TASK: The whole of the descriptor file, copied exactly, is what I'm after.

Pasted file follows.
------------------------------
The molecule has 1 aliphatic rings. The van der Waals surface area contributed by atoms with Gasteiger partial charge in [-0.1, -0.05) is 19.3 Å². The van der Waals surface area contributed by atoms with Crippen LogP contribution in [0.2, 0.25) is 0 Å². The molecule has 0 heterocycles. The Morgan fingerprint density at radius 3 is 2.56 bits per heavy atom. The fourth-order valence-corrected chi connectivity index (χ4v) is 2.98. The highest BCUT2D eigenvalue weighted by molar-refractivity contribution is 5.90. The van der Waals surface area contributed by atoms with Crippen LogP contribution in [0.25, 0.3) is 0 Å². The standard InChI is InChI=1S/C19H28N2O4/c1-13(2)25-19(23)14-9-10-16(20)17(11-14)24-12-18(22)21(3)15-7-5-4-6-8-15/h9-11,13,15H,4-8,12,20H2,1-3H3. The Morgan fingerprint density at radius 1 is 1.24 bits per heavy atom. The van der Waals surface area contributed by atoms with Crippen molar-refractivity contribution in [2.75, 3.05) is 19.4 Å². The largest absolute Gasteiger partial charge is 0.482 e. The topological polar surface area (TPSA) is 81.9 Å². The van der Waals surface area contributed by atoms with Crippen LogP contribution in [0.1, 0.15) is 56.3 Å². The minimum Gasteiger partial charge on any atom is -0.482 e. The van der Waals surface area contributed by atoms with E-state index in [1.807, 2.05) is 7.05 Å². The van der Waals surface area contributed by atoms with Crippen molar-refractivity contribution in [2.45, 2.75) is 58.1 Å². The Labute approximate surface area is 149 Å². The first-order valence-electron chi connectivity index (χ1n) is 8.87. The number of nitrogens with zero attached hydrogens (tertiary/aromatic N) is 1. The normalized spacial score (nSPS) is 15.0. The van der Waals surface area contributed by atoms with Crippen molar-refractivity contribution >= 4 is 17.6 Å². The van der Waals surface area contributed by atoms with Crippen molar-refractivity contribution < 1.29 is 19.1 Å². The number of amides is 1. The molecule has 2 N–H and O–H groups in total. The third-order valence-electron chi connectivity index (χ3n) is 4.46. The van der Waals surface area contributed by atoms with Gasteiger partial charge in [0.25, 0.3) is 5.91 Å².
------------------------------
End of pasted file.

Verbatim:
The molecule has 1 aliphatic rings. The van der Waals surface area contributed by atoms with Gasteiger partial charge in [-0.1, -0.05) is 19.3 Å². The van der Waals surface area contributed by atoms with Crippen LogP contribution in [0.2, 0.25) is 0 Å². The molecule has 0 heterocycles. The Morgan fingerprint density at radius 3 is 2.56 bits per heavy atom. The fourth-order valence-corrected chi connectivity index (χ4v) is 2.98. The highest BCUT2D eigenvalue weighted by molar-refractivity contribution is 5.90. The van der Waals surface area contributed by atoms with Crippen LogP contribution in [0.25, 0.3) is 0 Å². The standard InChI is InChI=1S/C19H28N2O4/c1-13(2)25-19(23)14-9-10-16(20)17(11-14)24-12-18(22)21(3)15-7-5-4-6-8-15/h9-11,13,15H,4-8,12,20H2,1-3H3. The Morgan fingerprint density at radius 1 is 1.24 bits per heavy atom. The van der Waals surface area contributed by atoms with Crippen molar-refractivity contribution in [2.75, 3.05) is 19.4 Å². The largest absolute Gasteiger partial charge is 0.482 e. The topological polar surface area (TPSA) is 81.9 Å². The van der Waals surface area contributed by atoms with Crippen LogP contribution in [0.1, 0.15) is 56.3 Å². The minimum Gasteiger partial charge on any atom is -0.482 e. The van der Waals surface area contributed by atoms with E-state index in [1.807, 2.05) is 7.05 Å². The van der Waals surface area contributed by atoms with Crippen molar-refractivity contribution in [2.45, 2.75) is 58.1 Å². The Labute approximate surface area is 149 Å². The first-order valence-electron chi connectivity index (χ1n) is 8.87. The number of nitrogens with zero attached hydrogens (tertiary/aromatic N) is 1. The normalized spacial score (nSPS) is 15.0. The van der Waals surface area contributed by atoms with Crippen molar-refractivity contribution >= 4 is 17.6 Å². The van der Waals surface area contributed by atoms with Crippen molar-refractivity contribution < 1.29 is 19.1 Å². The number of amides is 1. The molecule has 2 N–H and O–H groups in total. The third-order valence-electron chi connectivity index (χ3n) is 4.46. The van der Waals surface area contributed by atoms with Gasteiger partial charge in [0.25, 0.3) is 5.91 Å².